Homeland Security: Diplomas, Associate's and Bachelor's Degrees at a Glance
Homeland security entails all the activities aimed at protecting the country from domestic and foreign threats, such as terrorist attacks, drug trafficking, and computer hacking. Graduates from certificate and degree programs focused on homeland security typically work within law enforcement, the federal government, state and local agencies, specialized non-profits, intelligence, emergency management, and private security firms. Jobs at the federal level usually require a bachelor's degree at minimum, while associate's degrees may suffice for local and state agencies. Some employers in this field offer tuition assistance and/or training incentives for employees interested in furthering their education.
According to the U.S. Bureau of Labor Statistics, police and sheriff's patrol officers are expected to see an 8% growth in employment from 2010-2020, which is slower than the average for all occupations nationally. For that same time period, the BLS stated that first-line supervisors for correctional officers and immigration and customs inspectors were also expected to see a slower-than average growth. Also from 2010-2020, transportation security screeners and emergency management directors were expected to see an average employment growth, which can be anywhere between 10% and 19% growth, according to the BLS.
|Who is this degree for?||- Students who want to enhance or specialize their skills||- Individuals interested in entry-level jobs within homeland security enforcement and emergency management|| - Individuals interested in homeland security jobs at the federal level |
- Professionals aspiring to gain upper-level management positions
|Common Career Paths (with approximate annual salary)||- Transportation security screeners ($37,000) |
- Immigration and customs inspectors ($72,000)
|- Police officer ($54,000 )*|
- First-line police supervisor ($78,000)*
|- Emergency management specialist ($53,000)*|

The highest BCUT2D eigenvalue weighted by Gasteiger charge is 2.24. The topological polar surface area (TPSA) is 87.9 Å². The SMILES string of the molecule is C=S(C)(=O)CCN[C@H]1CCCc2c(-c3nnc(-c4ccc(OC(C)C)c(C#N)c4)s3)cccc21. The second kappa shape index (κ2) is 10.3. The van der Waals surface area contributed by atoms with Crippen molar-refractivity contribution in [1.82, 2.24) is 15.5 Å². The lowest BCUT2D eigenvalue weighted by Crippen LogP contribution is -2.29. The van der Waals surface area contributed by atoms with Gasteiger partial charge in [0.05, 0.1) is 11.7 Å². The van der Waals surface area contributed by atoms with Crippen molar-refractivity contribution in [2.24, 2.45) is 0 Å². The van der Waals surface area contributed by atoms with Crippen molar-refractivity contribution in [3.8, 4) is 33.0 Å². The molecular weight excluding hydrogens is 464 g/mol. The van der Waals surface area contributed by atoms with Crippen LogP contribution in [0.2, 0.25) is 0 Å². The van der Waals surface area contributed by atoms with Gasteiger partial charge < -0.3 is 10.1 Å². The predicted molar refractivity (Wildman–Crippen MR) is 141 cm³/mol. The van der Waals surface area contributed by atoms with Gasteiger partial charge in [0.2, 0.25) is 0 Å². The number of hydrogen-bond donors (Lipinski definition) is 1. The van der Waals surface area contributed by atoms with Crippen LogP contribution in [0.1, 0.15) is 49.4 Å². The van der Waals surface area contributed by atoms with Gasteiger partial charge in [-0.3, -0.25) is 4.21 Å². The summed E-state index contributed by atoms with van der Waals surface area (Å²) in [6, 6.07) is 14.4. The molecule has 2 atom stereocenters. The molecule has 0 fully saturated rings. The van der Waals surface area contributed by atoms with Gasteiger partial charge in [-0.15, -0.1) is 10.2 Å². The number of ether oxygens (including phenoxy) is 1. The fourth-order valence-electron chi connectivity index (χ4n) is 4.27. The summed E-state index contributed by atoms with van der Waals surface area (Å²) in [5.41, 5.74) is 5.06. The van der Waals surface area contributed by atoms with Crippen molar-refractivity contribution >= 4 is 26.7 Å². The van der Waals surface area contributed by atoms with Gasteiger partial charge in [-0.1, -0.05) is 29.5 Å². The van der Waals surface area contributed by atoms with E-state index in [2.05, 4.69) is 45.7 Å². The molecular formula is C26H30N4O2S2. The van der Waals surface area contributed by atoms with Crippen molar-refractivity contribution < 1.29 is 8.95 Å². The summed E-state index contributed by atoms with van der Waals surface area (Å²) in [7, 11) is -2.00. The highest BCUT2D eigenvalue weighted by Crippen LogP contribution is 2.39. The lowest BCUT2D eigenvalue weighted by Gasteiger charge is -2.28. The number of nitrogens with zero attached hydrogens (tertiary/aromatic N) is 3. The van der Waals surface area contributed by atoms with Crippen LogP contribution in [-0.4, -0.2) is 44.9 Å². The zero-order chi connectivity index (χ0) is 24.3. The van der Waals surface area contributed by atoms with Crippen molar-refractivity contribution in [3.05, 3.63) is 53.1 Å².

- Emergency management director ($57,000)*
|Time to Completion||Less than 1 year||Typically 2 years (full-time)||Typically 4 years (full-time)|
|Common Graduation Requirements||- Complete coursework||- Complete coursework|| - Complete coursework |
- Possible internship/research requirement
Sources: *U.S. Bureau of Labor Statistics (May 2011 median figures)
Diploma in Homeland Security
Diploma programs in homeland security are designed to train you or expand your skills in a specific area of the field, such as customs enforcement, emergency management, or border security. Some programs will offer credit hours that will allow you to transfer to a more advanced program, such as an associate's or bachelor's degree program. While diploma programs might be available, certificate programs are more common. These programs are similar to diploma programs in length, admission requirements and areas of study.
Pros and Cons
- Specialization can lead to career advancement.
- Credits may transfer to a 2-year or 4-year degree program.
- Plenty of online options available for working professionals.
- Employers may assist with tuition of these programs as part of updated training.
- Most certificate and diploma programs are designed for professionals already in the field.
- Upper-level jobs usually require at least a bachelor's degree, so career advancement solely with certificates may be limited.